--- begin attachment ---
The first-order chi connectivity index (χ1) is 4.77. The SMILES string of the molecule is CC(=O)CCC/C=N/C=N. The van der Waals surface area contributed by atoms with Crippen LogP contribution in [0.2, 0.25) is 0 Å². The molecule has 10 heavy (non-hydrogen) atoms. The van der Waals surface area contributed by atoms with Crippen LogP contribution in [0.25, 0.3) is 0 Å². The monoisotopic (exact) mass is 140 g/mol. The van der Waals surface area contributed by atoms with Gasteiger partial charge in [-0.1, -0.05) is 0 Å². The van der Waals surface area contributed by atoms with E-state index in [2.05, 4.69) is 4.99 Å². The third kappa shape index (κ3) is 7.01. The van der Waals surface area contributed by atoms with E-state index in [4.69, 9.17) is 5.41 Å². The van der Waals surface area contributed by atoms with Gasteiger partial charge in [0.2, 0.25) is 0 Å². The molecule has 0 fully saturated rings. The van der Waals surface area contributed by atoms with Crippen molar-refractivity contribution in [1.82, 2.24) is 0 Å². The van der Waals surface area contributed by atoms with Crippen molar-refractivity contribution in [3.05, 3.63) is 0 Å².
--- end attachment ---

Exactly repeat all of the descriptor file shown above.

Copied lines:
The first-order chi connectivity index (χ1) is 4.77. The SMILES string of the molecule is CC(=O)CCC/C=N/C=N. The van der Waals surface area contributed by atoms with Crippen LogP contribution in [0.2, 0.25) is 0 Å². The molecule has 10 heavy (non-hydrogen) atoms. The van der Waals surface area contributed by atoms with Crippen LogP contribution in [0.25, 0.3) is 0 Å². The monoisotopic (exact) mass is 140 g/mol. The van der Waals surface area contributed by atoms with Gasteiger partial charge in [-0.1, -0.05) is 0 Å². The van der Waals surface area contributed by atoms with E-state index in [2.05, 4.69) is 4.99 Å². The third kappa shape index (κ3) is 7.01. The van der Waals surface area contributed by atoms with E-state index in [4.69, 9.17) is 5.41 Å². The van der Waals surface area contributed by atoms with Gasteiger partial charge in [0.2, 0.25) is 0 Å². The molecule has 0 fully saturated rings. The van der Waals surface area contributed by atoms with Crippen molar-refractivity contribution in [1.82, 2.24) is 0 Å². The van der Waals surface area contributed by atoms with Crippen molar-refractivity contribution in [3.05, 3.63) is 0 Å².